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Q&A: History Will Condemn Today’s Leaders for Ignoring Rising Seas
We recently caught up with Nate Kauffman, a landscape architecture and urban planning consultant whose work focuses on sea level rise adaptation, at a presentation at the Exploratorium on how cities can better manage development along the waterfront. The talk’s setting was apt: The science museum focused on children’s education sits on stilts just a few feet above the San Francisco Bay along the Embarcadero, a facility almost sure to be flooded within 100 years.
Kauffman, who does 3-D visualizations of the bay for a startup called Owlized, the San Francisco Estuary Institute, the Bay Institute, the California Coastal Conservancy, Bay Nature Magazine and other local groups, is now focusing more on public education and outreach to warn leaders about the need to get an early start on environmental change that is expected to accelerate in coming decades. This is a lightly edited version of our conversation.
Public Press: What are some of the things that could happen to the Embarcadero as water encroaches?
Nate Kauffman: On a king tide, even today, you will see water lapping up onto the Embarcadero. When it becomes a problem for drivers, people are going to start hearing a lot more about it. But what is probably going to happen is we’re going to have a storm surge on top of one of those high tides and then the road will literally become impassable. The other major impact that everybody is dreading is that if we start getting that combined sewer and storm water outflow full of water, we’re going to have raw sewage in the streets. We’re going to have people’s toilets backing up and folks are not going to like that for long.
What are the challenges you see coming for Mission Bay?
I call Mission Bay “the low-hanging fruit that was half rotten,” because not only has San Francisco decided to clear development for enormous projects like the new Golden State Warriors arena and the hospital down there, but there was no comprehensive strategic plan for how to deal with floodwater and rising tides. So I really think at this point we’re looking for ways to kind of cram a fix — reverse-engineer one back into a broken system. And I think it’s really unfortunate, because we’ve essentially created a public nuisance by wanting to attract people to an area that’s going to be highly inundated in the future.
What are the best solutions you see for how to prepare for these problems?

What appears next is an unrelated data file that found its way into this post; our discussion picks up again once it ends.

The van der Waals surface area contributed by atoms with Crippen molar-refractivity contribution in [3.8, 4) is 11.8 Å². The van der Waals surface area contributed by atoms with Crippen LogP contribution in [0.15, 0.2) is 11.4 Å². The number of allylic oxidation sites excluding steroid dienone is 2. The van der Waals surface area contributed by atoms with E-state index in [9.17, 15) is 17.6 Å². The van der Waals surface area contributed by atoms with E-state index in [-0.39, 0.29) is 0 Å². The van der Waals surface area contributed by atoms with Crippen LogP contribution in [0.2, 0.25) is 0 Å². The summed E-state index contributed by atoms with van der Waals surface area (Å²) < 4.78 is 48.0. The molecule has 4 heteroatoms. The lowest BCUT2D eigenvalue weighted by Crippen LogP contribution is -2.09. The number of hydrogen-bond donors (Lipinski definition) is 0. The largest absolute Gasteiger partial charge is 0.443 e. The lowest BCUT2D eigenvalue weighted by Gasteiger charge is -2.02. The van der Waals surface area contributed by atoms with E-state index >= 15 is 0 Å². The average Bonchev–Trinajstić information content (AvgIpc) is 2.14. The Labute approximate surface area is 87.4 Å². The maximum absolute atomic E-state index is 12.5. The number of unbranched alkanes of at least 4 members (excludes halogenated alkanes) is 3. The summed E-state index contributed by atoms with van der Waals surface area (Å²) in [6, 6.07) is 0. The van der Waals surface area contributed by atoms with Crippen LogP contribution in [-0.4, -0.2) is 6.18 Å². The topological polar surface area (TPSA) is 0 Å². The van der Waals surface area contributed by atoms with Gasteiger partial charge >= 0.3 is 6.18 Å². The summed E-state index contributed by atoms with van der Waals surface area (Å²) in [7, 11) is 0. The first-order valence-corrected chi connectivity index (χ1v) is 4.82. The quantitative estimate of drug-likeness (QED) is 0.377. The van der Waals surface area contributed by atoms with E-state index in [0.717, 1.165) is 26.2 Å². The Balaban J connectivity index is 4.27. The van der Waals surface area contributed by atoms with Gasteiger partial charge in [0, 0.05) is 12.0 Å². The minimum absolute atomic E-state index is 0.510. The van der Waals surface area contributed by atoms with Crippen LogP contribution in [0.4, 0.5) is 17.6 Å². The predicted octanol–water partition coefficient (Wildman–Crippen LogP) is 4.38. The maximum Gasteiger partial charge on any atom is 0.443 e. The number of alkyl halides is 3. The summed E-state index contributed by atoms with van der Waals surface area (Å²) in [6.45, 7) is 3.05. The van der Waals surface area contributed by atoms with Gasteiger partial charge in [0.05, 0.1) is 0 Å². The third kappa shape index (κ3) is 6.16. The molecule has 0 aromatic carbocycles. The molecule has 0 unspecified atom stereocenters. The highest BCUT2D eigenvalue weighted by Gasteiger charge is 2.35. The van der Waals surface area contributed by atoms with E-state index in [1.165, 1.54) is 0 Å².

The goal is, you get the critical infrastructure out of the way. It’s very easy to elevate architecture. It’s very easy to elevate buildings, but if your roads and your power and your sewer and your gas line are in the ground, that’s a dangerous place to be when there’s saltwater also.
What are your thoughts on the recent San Francisco Bay Area Planning and Urban Research Association (SPUR) report commissioned by the city to present solutions for sea level rise in these areas we’re talking about? Do you think that the ideas in there are the most imaginative ones available to us?
I have a lot of the respect for SPUR as an agency. I thought that that particular report was very sloppy, and I did not think that it included the most innovative or well-articulated, cutting-edge concepts. I think as a broad framework for sketching out some of the big ideas it did a decent job, and I also respect the difficulty in releasing a report like that that is not intended to be prescriptive. It is really trying to generate a conversation. But, yeah, I think they fell a little bit short on some of the design solutions proposed.
Do we need a moratorium on development in these areas until we figure this out? Or do you think that there is perhaps a way to keep building but also protect it?
I think living with water is really the future. And that means getting wet sometimes. That means streets getting wet sometimes. That means the ground floor of your building gets wet sometimes and that’s not the end of the world. Moreover, until we make peace with that, we’re not going to be able to leverage the development and developer resources to pay for those projects. And until we rethink the institutional relationships between developers that are raking it in and what gets paid for in the public realm, we’re going to have a massive problem.
Does sea level rise have to be our enemy?
The architect half of my brain says that every challenge is really an opportunity. And I think sea level rise is a major opportunity for us to rethink how we live, and what we intend our legacy for the future to be. I really do think that the leaders of today are going to be absolutely crucified by history for their inaction, for their ignorance, their intransigence, and their bowing to basically the inertia of the generations that came before them. I think we need really, really bold, visionary leadership that’s not afraid to step on people’s toes, because if we don’t start testing and trying progressive and controversial things to build a better bay, we’re hosed.
About the Author
Audrey Dilling is an award-winning independent radio producer and reporter based in San Francisco and former editor/reporter for Crosscurrents on KALW public radio. Her work has also aired on NPR’s All Things Considered and on Marketplace.